It took me three years to write "Sacred Fire." Yeah, that's a little excessive. I used to write all the time, but then I grew up, went to college, got married, and I got distracted. After a while, I felt like I didn't have it in me anymore. I was just as good of a writer, but I had to wait for The Muse to grace me with her presence, and she didn't come very often. I didn't like where I was headed and I got pretty depressed.
I recently got my license to be a teacher. It was a back-up plan, since I hadn't published a best-seller like I planned to when I was a freshman in college. (I also planned on being an editor if I was unpublished, but after a few jobs decided I despised it.) I thought I was guaranteed a teaching job because the No Child Left Behind program fired mass amounts of people. Pretty much the moment I got my license, Mississippi had horrendous budget cuts and they didn't rehire any of the fired teachers. I only found two openings, and I didn't get an interview from either of them.
Now I'm stuck at a boring temp job where I make even less than a teacher and there's hardly anything to do. I had told everyone I was going to be a teacher, and then I had to explain to them that I didn't get a job. Embarassing.
I was complaining about my lousy life to my husband a few months back, and he pointed out that I should write at work. "Of course I should," I told him, "but I can't write when I'm bored. My job is a sucker of creativity." He shrugged and said, "That's too bad. You could get paid to write."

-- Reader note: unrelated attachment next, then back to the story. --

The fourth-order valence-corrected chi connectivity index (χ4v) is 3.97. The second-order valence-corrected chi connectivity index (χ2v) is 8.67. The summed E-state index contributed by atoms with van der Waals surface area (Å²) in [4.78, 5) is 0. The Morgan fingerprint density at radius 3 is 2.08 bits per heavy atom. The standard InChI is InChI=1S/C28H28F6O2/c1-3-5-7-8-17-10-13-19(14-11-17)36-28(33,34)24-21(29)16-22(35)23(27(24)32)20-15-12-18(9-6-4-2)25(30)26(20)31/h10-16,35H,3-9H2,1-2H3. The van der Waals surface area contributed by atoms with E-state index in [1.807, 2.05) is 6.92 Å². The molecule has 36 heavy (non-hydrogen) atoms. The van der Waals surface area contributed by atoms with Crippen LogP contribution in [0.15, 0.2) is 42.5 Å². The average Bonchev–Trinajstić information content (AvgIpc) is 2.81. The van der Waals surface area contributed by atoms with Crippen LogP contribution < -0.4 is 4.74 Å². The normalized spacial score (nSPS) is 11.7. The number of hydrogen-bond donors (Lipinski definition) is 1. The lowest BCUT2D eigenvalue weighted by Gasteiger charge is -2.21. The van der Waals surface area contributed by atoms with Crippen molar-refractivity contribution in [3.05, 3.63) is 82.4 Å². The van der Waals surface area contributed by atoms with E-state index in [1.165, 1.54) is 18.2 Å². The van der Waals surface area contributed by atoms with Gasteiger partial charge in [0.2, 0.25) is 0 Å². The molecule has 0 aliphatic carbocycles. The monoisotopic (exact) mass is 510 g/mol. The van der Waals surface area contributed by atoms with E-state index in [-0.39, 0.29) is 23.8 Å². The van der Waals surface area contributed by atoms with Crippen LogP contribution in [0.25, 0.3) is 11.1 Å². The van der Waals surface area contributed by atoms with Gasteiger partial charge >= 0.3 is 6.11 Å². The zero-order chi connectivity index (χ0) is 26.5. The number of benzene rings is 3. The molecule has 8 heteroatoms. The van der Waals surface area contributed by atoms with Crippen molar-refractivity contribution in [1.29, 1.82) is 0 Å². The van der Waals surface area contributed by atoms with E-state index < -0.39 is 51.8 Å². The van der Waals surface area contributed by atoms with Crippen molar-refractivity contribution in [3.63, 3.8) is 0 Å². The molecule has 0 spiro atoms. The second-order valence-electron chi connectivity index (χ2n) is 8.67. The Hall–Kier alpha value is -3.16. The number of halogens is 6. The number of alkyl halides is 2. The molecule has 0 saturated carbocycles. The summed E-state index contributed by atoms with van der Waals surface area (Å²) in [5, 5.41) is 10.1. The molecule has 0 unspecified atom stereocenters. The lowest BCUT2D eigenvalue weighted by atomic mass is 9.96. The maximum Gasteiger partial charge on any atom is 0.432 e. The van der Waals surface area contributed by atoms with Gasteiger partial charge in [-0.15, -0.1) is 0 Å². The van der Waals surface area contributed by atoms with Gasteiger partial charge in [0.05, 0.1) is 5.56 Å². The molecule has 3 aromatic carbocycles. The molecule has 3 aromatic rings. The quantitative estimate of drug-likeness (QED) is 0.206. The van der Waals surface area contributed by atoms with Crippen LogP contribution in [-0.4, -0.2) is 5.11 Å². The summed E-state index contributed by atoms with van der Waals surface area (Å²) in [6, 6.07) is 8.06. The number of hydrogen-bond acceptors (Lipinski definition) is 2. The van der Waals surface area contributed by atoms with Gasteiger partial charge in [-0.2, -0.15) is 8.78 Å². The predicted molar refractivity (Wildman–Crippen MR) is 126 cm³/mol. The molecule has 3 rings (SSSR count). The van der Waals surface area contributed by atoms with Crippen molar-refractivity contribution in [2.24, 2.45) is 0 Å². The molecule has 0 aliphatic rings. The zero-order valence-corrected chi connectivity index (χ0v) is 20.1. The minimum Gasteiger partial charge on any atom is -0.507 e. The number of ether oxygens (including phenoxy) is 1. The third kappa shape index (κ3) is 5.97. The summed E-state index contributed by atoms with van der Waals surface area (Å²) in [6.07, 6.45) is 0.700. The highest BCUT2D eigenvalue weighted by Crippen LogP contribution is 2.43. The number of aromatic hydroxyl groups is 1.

This got me fantasizing. Paid to write... that's the dream.
I decided it was a dream worth fighting for, so even though I didn't feel capable of writing at work, I gave it a shot. The writing sucked at first, but then it got better. After years of sporadic writer's block, I got into the habit of writing. That's how I finished my book.
I've discovered that a Muse can be at your beck and call if you invite her in often enough.
Life can suck, but I think sometimes life sucks for a reason. Maybe my lame temp job was destiny. They say you should do what the universe tells you to do, and my luck forced me to sit in front of a computer eight hours a day, whether I wanted to or not. It was like the universe told me, "Stop being a baby and write."